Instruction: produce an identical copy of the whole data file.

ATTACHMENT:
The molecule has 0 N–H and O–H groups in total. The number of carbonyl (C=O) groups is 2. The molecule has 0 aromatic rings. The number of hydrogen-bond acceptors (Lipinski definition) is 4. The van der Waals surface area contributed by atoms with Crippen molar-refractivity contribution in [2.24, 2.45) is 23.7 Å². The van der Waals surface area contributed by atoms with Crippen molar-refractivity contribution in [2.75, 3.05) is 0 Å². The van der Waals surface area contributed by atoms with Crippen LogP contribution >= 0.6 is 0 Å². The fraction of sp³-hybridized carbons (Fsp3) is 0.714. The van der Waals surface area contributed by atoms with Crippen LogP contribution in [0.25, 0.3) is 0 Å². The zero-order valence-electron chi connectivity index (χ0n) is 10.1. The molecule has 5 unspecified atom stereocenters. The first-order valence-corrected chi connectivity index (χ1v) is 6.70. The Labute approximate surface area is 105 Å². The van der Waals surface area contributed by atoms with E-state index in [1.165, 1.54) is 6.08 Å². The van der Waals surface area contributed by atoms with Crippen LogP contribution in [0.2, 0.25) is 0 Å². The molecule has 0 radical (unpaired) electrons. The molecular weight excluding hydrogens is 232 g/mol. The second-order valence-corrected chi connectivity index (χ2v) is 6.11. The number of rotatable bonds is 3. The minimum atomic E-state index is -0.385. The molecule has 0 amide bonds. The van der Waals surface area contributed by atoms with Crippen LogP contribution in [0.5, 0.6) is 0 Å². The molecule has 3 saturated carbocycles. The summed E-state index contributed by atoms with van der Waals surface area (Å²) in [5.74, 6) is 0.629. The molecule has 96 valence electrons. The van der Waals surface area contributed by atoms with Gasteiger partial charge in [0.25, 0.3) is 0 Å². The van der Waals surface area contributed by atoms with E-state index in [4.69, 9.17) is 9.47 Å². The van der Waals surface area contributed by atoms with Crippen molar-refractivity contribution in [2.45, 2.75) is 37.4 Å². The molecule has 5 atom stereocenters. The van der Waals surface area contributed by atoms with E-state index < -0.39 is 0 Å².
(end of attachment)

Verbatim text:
The molecule has 0 N–H and O–H groups in total. The number of carbonyl (C=O) groups is 2. The molecule has 0 aromatic rings. The number of hydrogen-bond acceptors (Lipinski definition) is 4. The van der Waals surface area contributed by atoms with Crippen molar-refractivity contribution in [2.24, 2.45) is 23.7 Å². The van der Waals surface area contributed by atoms with Crippen molar-refractivity contribution in [2.75, 3.05) is 0 Å². The van der Waals surface area contributed by atoms with Crippen LogP contribution >= 0.6 is 0 Å². The fraction of sp³-hybridized carbons (Fsp3) is 0.714. The van der Waals surface area contributed by atoms with Crippen LogP contribution in [0.25, 0.3) is 0 Å². The zero-order valence-electron chi connectivity index (χ0n) is 10.1. The molecule has 5 unspecified atom stereocenters. The first-order valence-corrected chi connectivity index (χ1v) is 6.70. The Labute approximate surface area is 105 Å². The van der Waals surface area contributed by atoms with E-state index in [1.165, 1.54) is 6.08 Å². The van der Waals surface area contributed by atoms with Crippen LogP contribution in [0.2, 0.25) is 0 Å². The molecule has 0 radical (unpaired) electrons. The molecular weight excluding hydrogens is 232 g/mol. The second-order valence-corrected chi connectivity index (χ2v) is 6.11. The number of rotatable bonds is 3. The minimum atomic E-state index is -0.385. The molecule has 0 amide bonds. The van der Waals surface area contributed by atoms with Crippen LogP contribution in [0.5, 0.6) is 0 Å². The molecule has 3 saturated carbocycles. The summed E-state index contributed by atoms with van der Waals surface area (Å²) in [5.74, 6) is 0.629. The molecule has 96 valence electrons. The van der Waals surface area contributed by atoms with Gasteiger partial charge in [0.25, 0.3) is 0 Å². The van der Waals surface area contributed by atoms with E-state index in [4.69, 9.17) is 9.47 Å². The van der Waals surface area contributed by atoms with Crippen molar-refractivity contribution in [2.45, 2.75) is 37.4 Å². The molecule has 5 atom stereocenters. The van der Waals surface area contributed by atoms with E-state index < -0.39 is 0 Å².